FOR PROFIT TIPS
- Today's Times
- Angel Investors
- The Elevator Pitch
- Investor Presentation
- Business Plan
- Challenging Times
- Competitive Barriers
- Measuring Performance
- Strategic Alliances
- Strategic Planning
- Sustainable Growth
Sales & Marketing
- Better Branding
- Developing E-newsletters
- Online Feedback
- The Plan
The Human Element
- Advisory Boards
- Corporate Board
- Selling Your Business
are not average investors: They are people who can financially
afford to indulge their love of risk. To be an angel, one must be
an "accredited investor," which the Securities and
Exchange Commission defines as someone with a net worth of at
least $1 million or an annual salary of at least $200,000.
to the Center for Venture Research, about 400,000 angels invested
about $35 billion in 50,000 businesses in the year 2000.
Typically, an angel invests less than $1 million in an early-stage
provide additional value beyond the funds they provide. Many were
successful business owners and entrepreneurs who can also bring
you valuable industry experience, executive knowledge, creative
ideas and contacts. When targeting angels, here are some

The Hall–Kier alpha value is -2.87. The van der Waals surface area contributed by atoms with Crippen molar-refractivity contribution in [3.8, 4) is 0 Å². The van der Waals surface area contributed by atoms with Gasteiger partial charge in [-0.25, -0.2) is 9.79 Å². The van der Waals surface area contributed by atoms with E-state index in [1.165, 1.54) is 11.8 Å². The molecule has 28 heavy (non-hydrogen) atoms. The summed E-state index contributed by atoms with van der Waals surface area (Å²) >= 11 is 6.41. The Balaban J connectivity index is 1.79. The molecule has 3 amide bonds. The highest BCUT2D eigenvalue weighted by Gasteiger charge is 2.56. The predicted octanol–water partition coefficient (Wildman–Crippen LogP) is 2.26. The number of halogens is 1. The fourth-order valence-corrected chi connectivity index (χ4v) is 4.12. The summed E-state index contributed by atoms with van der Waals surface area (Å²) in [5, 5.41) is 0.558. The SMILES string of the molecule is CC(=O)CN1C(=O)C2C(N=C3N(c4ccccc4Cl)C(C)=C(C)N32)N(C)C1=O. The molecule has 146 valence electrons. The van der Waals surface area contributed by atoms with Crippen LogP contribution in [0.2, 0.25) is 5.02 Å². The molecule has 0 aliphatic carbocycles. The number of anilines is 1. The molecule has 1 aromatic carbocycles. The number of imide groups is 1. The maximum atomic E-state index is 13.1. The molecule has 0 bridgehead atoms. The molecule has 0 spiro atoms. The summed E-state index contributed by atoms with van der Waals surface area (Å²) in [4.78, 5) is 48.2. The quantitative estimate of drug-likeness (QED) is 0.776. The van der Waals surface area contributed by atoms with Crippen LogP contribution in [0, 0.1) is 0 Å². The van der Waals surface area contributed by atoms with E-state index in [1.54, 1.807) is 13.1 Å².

a Convincing Case:
Angel investors may be willing to take on more risk than most, but
they still need to see a well thought out plan with a product that
has a documented “must have” need and a competent team behind
it. It is rare that an entrepreneur can raise money from angels
without clearly defining the competitive landscape of the business
and how the product has a clear competitive advantage over others.
Investors will want to know the barriers to entry. Namely, how you
will keep competitors from being in the same exact business. Some
barriers to entry might include patents, trade secrets and
a Prototype and Line Up Beta Testers:
Angels do get involved in the early stages of a company, but not
usually before there is a working model of the product and
potential customers have committed to test the product. Having a
prototype will greatly increase your chances of attracting angel
investors. Demonstrating that you can get paying customers in the
real world puts you far ahead of entrepreneurs who simply have a
business plan and an idea. Later stage companies need to show they
have accomplished revenue growth and have paying customers who
validate their pricing strategy.
Up: If you want to start a business, be prepared to invest your own
money. Entrepreneurs who expect angels to risk money in their
venture, better throw something into the pot. Those entrepreneurs
who are not willing to assume such risk are not considered serious
by investors, and will most likely not receive funding.
Your Search: Identifying
angels who are suitable for you up-font will increase your chances
of success. To help you identify appropriate angels when pitching,
ask them what they look for in a company, how much they typically
invest, what kind of return they expect on their money. In
- Concentrate on Your
Industry: Angels like to invest in companies whose
business they know something about. Many angels, having